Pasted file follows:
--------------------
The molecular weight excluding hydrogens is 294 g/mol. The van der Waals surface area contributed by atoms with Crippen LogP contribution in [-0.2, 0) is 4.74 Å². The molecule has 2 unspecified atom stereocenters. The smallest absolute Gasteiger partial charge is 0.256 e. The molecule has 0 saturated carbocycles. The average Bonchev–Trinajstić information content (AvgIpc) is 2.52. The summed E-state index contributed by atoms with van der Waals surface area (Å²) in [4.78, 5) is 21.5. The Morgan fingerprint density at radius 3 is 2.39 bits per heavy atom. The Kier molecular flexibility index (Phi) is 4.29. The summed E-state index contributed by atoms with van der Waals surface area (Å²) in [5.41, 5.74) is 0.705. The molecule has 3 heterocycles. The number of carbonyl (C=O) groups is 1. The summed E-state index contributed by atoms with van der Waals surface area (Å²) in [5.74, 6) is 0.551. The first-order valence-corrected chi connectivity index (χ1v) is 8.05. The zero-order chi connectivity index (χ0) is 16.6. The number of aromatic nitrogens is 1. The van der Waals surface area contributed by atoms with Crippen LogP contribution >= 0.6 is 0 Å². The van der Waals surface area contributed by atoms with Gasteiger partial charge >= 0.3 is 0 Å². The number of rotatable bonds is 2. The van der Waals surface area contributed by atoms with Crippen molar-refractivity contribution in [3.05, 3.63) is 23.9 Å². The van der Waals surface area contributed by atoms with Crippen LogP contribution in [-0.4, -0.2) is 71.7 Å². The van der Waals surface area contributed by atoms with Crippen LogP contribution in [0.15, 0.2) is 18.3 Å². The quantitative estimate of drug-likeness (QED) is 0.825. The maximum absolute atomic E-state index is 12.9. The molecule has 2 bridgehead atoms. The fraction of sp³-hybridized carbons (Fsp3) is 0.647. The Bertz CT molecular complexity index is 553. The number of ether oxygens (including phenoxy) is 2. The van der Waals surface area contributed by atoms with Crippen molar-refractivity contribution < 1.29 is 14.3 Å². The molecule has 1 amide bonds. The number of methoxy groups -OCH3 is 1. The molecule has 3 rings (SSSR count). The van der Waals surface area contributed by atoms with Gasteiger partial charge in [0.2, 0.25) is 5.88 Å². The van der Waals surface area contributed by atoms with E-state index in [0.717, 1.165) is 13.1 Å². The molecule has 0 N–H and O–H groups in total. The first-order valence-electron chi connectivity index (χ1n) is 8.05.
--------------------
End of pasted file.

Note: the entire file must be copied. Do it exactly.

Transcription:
The molecular weight excluding hydrogens is 294 g/mol. The van der Waals surface area contributed by atoms with Crippen LogP contribution in [-0.2, 0) is 4.74 Å². The molecule has 2 unspecified atom stereocenters. The smallest absolute Gasteiger partial charge is 0.256 e. The molecule has 0 saturated carbocycles. The average Bonchev–Trinajstić information content (AvgIpc) is 2.52. The summed E-state index contributed by atoms with van der Waals surface area (Å²) in [4.78, 5) is 21.5. The Morgan fingerprint density at radius 3 is 2.39 bits per heavy atom. The Kier molecular flexibility index (Phi) is 4.29. The summed E-state index contributed by atoms with van der Waals surface area (Å²) in [5.41, 5.74) is 0.705. The molecule has 3 heterocycles. The number of carbonyl (C=O) groups is 1. The summed E-state index contributed by atoms with van der Waals surface area (Å²) in [5.74, 6) is 0.551. The first-order valence-corrected chi connectivity index (χ1v) is 8.05. The zero-order chi connectivity index (χ0) is 16.6. The number of aromatic nitrogens is 1. The van der Waals surface area contributed by atoms with Crippen LogP contribution >= 0.6 is 0 Å². The van der Waals surface area contributed by atoms with Gasteiger partial charge >= 0.3 is 0 Å². The number of rotatable bonds is 2. The van der Waals surface area contributed by atoms with Crippen molar-refractivity contribution in [3.05, 3.63) is 23.9 Å². The van der Waals surface area contributed by atoms with Crippen LogP contribution in [-0.4, -0.2) is 71.7 Å². The van der Waals surface area contributed by atoms with Crippen LogP contribution in [0.15, 0.2) is 18.3 Å². The quantitative estimate of drug-likeness (QED) is 0.825. The maximum absolute atomic E-state index is 12.9. The molecule has 2 bridgehead atoms. The fraction of sp³-hybridized carbons (Fsp3) is 0.647. The Bertz CT molecular complexity index is 553. The number of ether oxygens (including phenoxy) is 2. The van der Waals surface area contributed by atoms with Crippen molar-refractivity contribution < 1.29 is 14.3 Å². The molecule has 1 amide bonds. The number of methoxy groups -OCH3 is 1. The molecule has 3 rings (SSSR count). The van der Waals surface area contributed by atoms with Gasteiger partial charge in [0.2, 0.25) is 5.88 Å². The van der Waals surface area contributed by atoms with E-state index in [0.717, 1.165) is 13.1 Å². The molecule has 0 N–H and O–H groups in total. The first-order valence-electron chi connectivity index (χ1n) is 8.05.